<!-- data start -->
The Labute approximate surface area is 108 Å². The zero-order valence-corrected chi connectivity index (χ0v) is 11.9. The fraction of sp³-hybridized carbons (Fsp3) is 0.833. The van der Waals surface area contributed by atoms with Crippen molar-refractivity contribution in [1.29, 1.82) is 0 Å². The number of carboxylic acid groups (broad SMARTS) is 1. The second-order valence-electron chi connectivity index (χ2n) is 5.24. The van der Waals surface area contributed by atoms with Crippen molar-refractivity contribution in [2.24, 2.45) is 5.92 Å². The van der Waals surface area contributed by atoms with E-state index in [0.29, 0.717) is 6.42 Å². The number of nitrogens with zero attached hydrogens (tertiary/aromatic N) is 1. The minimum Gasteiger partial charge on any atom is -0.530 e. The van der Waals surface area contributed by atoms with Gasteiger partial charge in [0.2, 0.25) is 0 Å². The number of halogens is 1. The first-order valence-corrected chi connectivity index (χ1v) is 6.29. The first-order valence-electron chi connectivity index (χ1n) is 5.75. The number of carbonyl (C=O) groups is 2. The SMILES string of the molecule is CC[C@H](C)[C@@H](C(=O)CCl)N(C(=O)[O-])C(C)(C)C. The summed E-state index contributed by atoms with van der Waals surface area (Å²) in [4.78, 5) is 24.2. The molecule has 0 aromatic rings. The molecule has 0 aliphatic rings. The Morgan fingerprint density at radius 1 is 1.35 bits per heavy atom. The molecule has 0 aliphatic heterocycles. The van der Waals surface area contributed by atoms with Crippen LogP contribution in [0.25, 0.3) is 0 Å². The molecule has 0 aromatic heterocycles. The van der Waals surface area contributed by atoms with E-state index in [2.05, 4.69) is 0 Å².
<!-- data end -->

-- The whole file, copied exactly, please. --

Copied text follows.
The Labute approximate surface area is 108 Å². The zero-order valence-corrected chi connectivity index (χ0v) is 11.9. The fraction of sp³-hybridized carbons (Fsp3) is 0.833. The van der Waals surface area contributed by atoms with Crippen molar-refractivity contribution in [1.29, 1.82) is 0 Å². The number of carboxylic acid groups (broad SMARTS) is 1. The second-order valence-electron chi connectivity index (χ2n) is 5.24. The van der Waals surface area contributed by atoms with Crippen molar-refractivity contribution in [2.24, 2.45) is 5.92 Å². The van der Waals surface area contributed by atoms with E-state index in [0.29, 0.717) is 6.42 Å². The number of nitrogens with zero attached hydrogens (tertiary/aromatic N) is 1. The minimum Gasteiger partial charge on any atom is -0.530 e. The van der Waals surface area contributed by atoms with Gasteiger partial charge in [0.2, 0.25) is 0 Å². The number of halogens is 1. The first-order valence-corrected chi connectivity index (χ1v) is 6.29. The first-order valence-electron chi connectivity index (χ1n) is 5.75. The number of carbonyl (C=O) groups is 2. The SMILES string of the molecule is CC[C@H](C)[C@@H](C(=O)CCl)N(C(=O)[O-])C(C)(C)C. The summed E-state index contributed by atoms with van der Waals surface area (Å²) in [4.78, 5) is 24.2. The molecule has 0 aromatic rings. The molecule has 0 aliphatic rings. The Morgan fingerprint density at radius 1 is 1.35 bits per heavy atom. The molecule has 0 aliphatic heterocycles. The van der Waals surface area contributed by atoms with Crippen LogP contribution in [0.25, 0.3) is 0 Å². The molecule has 0 aromatic heterocycles. The van der Waals surface area contributed by atoms with E-state index in [2.05, 4.69) is 0 Å².